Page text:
Coronavirus: The stricter rules brought in for NSW pubs as Sydney cluster grows

Josh Dutton
·News Reporter
·4-min read

NSW has announced tighter restrictions on people heading to the pub as a coronavirus cluster attached to a Sydney hotel continues to grow.

The state’s Chief Health Officer Kerry Chant told reporters on Tuesday, NSW has 13 new cases of coronavirus.

In total, it now has 28 attached to the Crossroads Hotel in Casula in Sydney’s southwest.

Dr Chant added anyone at the hotel from July 3 to 10 has to come forward for testing and even those not showing symptoms should self-isolate.

How many people can go to the pub in NSW?

Premier Gladys Berejiklian said patrons in NSW will now only be able to book at a pub for groups of no more than 10 at a time.

That’s half of what it was before the rule change.

A group of men drinking beer at 'Soy Restaurant' in Bondi Beach, Sydney.
Pubgoers enjoy a beer at 'Soy Restaurant' in Bondi Beach. The government believes people need to be seated in bars to stop COVID spreading. Source: AAP

“We know from the health advice we've received from the beginning of the pandemic, that indoor activity, where people aren't seated is a huge health risk,” Mr Berejiklian said.

“It increases the chance of transmission and it was actually the AHA's (Australian Hotels Association) advice to us which said that if you reduce bookings from from 20 to 10, it reduces the likelihood for people who may mingle, that when you have a group of 10, the likelihood that everybody stays seated and that behaviour will continue is a safe option.”

How many people can be in a pub at the same time?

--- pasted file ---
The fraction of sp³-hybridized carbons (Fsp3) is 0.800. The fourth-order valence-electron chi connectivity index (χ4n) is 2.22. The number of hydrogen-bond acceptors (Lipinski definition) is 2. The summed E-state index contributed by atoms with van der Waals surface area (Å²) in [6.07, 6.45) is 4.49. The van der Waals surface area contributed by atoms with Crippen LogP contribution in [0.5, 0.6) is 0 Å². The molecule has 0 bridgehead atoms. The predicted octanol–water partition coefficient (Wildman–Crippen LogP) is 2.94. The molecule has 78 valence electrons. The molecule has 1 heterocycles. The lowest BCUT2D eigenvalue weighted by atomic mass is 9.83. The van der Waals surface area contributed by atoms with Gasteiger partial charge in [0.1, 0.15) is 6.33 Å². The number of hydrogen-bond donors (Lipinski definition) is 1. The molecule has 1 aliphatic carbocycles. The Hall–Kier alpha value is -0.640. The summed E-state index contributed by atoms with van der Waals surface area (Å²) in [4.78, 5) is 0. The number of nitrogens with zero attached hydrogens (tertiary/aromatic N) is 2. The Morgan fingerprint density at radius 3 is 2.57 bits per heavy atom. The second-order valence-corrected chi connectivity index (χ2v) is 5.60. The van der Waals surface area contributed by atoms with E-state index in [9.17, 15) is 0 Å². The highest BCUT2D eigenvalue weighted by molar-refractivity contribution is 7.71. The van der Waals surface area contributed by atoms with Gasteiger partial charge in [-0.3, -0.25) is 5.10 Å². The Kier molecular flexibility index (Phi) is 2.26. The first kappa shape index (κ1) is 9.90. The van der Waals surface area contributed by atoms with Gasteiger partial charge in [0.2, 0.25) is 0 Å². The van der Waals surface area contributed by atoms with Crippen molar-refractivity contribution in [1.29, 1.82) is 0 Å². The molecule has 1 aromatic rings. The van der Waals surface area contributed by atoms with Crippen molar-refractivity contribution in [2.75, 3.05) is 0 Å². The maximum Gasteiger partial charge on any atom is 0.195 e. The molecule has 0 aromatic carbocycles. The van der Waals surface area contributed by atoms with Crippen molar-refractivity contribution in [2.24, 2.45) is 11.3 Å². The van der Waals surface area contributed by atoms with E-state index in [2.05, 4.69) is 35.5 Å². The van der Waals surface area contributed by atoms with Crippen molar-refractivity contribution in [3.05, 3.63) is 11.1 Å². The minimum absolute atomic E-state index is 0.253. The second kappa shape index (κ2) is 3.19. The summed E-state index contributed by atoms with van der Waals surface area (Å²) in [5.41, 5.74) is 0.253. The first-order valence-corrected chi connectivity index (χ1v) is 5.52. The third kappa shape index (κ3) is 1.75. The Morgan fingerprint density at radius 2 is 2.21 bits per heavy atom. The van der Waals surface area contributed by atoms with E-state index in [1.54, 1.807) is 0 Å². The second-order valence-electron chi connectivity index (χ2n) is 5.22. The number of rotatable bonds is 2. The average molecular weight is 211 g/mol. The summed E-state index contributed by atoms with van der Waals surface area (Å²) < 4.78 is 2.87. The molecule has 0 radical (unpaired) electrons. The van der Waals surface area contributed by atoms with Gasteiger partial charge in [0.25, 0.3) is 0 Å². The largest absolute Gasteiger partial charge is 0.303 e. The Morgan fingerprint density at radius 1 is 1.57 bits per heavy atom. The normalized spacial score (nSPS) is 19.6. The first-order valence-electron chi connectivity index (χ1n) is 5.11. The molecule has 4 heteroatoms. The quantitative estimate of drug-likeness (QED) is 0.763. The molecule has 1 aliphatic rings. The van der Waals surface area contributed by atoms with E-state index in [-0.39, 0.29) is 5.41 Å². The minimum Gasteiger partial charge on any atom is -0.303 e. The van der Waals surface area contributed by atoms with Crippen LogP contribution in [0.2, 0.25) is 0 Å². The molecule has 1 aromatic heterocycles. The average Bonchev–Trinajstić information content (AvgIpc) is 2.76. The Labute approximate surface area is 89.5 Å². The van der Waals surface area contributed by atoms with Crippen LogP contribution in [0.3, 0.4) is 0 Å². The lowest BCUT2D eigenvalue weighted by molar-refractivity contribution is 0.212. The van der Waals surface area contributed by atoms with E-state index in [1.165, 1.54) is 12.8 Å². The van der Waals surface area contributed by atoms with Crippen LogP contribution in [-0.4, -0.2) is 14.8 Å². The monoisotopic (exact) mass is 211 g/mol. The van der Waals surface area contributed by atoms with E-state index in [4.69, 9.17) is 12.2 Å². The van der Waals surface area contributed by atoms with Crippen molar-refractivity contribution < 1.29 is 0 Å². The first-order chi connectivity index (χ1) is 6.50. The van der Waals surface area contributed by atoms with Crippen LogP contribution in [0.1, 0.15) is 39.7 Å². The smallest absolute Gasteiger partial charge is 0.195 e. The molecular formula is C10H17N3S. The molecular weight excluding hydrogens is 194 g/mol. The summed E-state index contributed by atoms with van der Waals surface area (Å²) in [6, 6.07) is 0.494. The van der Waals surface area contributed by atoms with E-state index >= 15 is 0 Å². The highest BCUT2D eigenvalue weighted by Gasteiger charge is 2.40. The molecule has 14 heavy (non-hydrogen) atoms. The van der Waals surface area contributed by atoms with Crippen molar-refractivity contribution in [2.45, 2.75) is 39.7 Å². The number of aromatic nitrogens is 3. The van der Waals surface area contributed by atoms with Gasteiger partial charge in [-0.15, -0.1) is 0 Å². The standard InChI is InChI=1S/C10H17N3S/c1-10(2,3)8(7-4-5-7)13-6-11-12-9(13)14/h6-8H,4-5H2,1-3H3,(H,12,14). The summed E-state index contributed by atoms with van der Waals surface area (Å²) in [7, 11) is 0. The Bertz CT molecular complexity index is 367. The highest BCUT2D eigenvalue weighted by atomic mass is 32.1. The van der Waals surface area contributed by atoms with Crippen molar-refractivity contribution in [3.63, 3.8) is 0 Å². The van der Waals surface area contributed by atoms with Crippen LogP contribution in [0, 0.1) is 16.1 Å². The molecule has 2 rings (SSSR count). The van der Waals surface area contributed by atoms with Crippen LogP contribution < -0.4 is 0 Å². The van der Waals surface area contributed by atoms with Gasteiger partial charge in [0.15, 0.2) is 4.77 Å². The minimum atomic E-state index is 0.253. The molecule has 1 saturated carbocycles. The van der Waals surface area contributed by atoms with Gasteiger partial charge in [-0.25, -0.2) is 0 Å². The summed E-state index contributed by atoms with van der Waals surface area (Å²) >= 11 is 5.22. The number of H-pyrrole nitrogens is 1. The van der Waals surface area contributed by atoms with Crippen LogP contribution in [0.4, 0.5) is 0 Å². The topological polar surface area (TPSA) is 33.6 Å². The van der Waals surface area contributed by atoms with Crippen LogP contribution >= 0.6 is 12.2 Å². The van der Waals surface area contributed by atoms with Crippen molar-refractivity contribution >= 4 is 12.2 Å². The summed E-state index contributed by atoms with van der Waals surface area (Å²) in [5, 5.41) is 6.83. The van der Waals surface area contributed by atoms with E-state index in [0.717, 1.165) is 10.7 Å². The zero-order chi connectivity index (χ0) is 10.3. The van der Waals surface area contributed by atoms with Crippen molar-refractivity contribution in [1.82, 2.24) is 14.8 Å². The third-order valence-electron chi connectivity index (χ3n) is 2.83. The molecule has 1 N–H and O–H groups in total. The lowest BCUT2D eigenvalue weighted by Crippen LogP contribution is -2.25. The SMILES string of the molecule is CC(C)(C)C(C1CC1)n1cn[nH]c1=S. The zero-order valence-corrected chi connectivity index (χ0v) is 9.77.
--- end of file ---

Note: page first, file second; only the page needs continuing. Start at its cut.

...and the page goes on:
The premier said in NSW the cap on people in major venues has been set at 300 “with a full-time marshal on duty”.

“For venues that are less than 250, there will be a COVID-safe person there during the peak times when the venue is operating, and of course, the industry will be mandating taking every single person's details,” she said.

“I know the industry is making sure it's done electronically to allow for clarity and legibility and good information.

“This is a good example of industry and government working together to reduce the risk during a pandemic.”

The changes – decided during a meeting of senior government ministers on Monday night – doesn't apply to clubs, restaurants or The Star Casino.

COVID-19 testing is carried out at the Crossroads Hotel in Casula in Sydney, Australia.
People queue for COVID-19 testing at the Crossroads Hotel in Casula. Source: Getty Images

What do pubs and venues have to do?

Minister for Customer Service Victor Dominello said every pub in NSW has to download a COVID-19-safe plan and register it with Services NSW.

“I think that is a very big step forward and I welcome that attendance sheets will be absolutely mandated for every pub and hotel in NSW,” Mr Dominello said.

Pubs and venues will also have to record names and contact details.

Alex Fensham (co-owner) working at The Temperence Society, Summer Hill.
Alex Fensham, who co-owns The Temperence Society in Summer Hill, mixes some drinks. Source: AAP

When will these rules come into effect?

Mr Dominello said the rules will come into effect on Friday at 12.01am.

“These, along with the measures the premier already announced, will go a long way in reducing the risk,” he said.

“Ultimately we have to work together as a community to defeat the spread of the virus. We can't do it alone.”

Were past restrictions not tight enough in NSW?

The premier was asked if past restrictions after lockdown was eased weren’t tight enough to which she responded: “No”.

“It's important to note that it's highly likely, as I said last week - and potentially before then, highly likely that given the evolving situation in Victoria, that NSW was exposed to underlying community transmission from that state,” she said.

“The work that health is doing, whilst it's yet to get to that conclusion, demonstrates there is no doubt that the impact of what's happening in Victoria has impacted New South Wales.

“And that's why we are in a state of high alert.”

Ms Berejiklian added the restrictions are about “reducing risk”.

Victorian numbers continue to spike with 270 new cases announced on Tuesday.

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